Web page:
The Bitcoin blockchain network experienced its biggest mining difficulty adjustment in over two years on June 17. Surprisingly, the hash rate of Bitcoin has not handed over by a big margin.
The response of miners towards the trouble change is thought about to be positive until now, as the hash rate is currently beginning to recoup. Information from Blockchain.com shows that since June 11, the hash price of the Bitcoin network boosted from 101 million TeraHashes per second to 105 million TH/s.
Miners continue to mine Bitcoin (BTC) regardless of a 14.95% rise in problem. Theoretically, the trouble adjustment should cause a decrease in mining activity, as the event boosts the quantity of computing power required to extract BTC. In a short amount of time, miners see a surge in operational expenditures and additional external costs to mine. The positive trend of the hash price may indicate four things:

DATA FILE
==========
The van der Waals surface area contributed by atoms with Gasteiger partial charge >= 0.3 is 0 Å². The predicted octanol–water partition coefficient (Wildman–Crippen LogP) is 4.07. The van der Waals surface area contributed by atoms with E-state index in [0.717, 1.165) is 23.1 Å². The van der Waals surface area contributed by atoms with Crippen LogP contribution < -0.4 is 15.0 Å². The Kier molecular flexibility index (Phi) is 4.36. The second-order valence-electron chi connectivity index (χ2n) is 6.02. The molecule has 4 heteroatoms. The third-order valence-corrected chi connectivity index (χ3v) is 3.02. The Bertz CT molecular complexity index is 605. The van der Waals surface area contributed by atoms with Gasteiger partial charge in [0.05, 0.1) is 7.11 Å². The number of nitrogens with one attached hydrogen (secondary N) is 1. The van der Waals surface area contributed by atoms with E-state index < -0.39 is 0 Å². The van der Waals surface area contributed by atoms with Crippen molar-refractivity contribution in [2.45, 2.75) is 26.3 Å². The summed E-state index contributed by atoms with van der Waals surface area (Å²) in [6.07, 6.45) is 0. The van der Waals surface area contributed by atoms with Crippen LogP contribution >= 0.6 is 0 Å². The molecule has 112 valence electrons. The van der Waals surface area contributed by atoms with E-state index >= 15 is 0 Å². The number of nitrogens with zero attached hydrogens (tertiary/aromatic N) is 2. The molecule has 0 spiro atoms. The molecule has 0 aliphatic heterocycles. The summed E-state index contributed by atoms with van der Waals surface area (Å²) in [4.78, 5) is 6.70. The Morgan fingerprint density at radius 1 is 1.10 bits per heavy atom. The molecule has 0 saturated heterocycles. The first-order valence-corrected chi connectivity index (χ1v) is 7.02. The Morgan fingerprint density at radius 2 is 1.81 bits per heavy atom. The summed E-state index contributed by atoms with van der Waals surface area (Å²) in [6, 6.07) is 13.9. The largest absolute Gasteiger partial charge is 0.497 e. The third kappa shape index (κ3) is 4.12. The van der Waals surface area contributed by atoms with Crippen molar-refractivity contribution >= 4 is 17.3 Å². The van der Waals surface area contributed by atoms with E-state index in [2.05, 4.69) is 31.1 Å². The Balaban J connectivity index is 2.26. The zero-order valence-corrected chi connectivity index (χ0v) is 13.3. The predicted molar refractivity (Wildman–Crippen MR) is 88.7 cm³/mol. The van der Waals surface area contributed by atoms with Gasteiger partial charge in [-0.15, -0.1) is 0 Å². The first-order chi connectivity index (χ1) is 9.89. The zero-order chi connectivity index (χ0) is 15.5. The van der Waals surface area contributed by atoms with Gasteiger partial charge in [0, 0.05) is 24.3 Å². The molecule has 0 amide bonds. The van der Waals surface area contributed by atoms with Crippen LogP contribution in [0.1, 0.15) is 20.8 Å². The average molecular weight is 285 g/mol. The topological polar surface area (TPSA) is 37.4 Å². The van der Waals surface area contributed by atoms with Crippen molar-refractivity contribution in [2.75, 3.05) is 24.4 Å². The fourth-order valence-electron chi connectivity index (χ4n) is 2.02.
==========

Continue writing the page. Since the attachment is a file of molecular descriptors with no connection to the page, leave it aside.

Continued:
- Miners are confident in the medium-term price trend of Bitcoin;
- Miners are profitable despite the difficulty adjustment;
- Miners remain in a monetarily safe position;
- There is much less selling pressure from miners on the Bitcoin exchange market.
On-chain data from ByteTree reveals miners are not selling more than they mine after the difficulty adjustment, suggesting that their operations are still profitable, specifically large mining facilities in the Sichuan district of China that are taking advantage of low electricity rates because of the rainy season.
It substantially decreases the likelihood of a mining death spiral, as lots of miners continue to be in a strong placement after the change.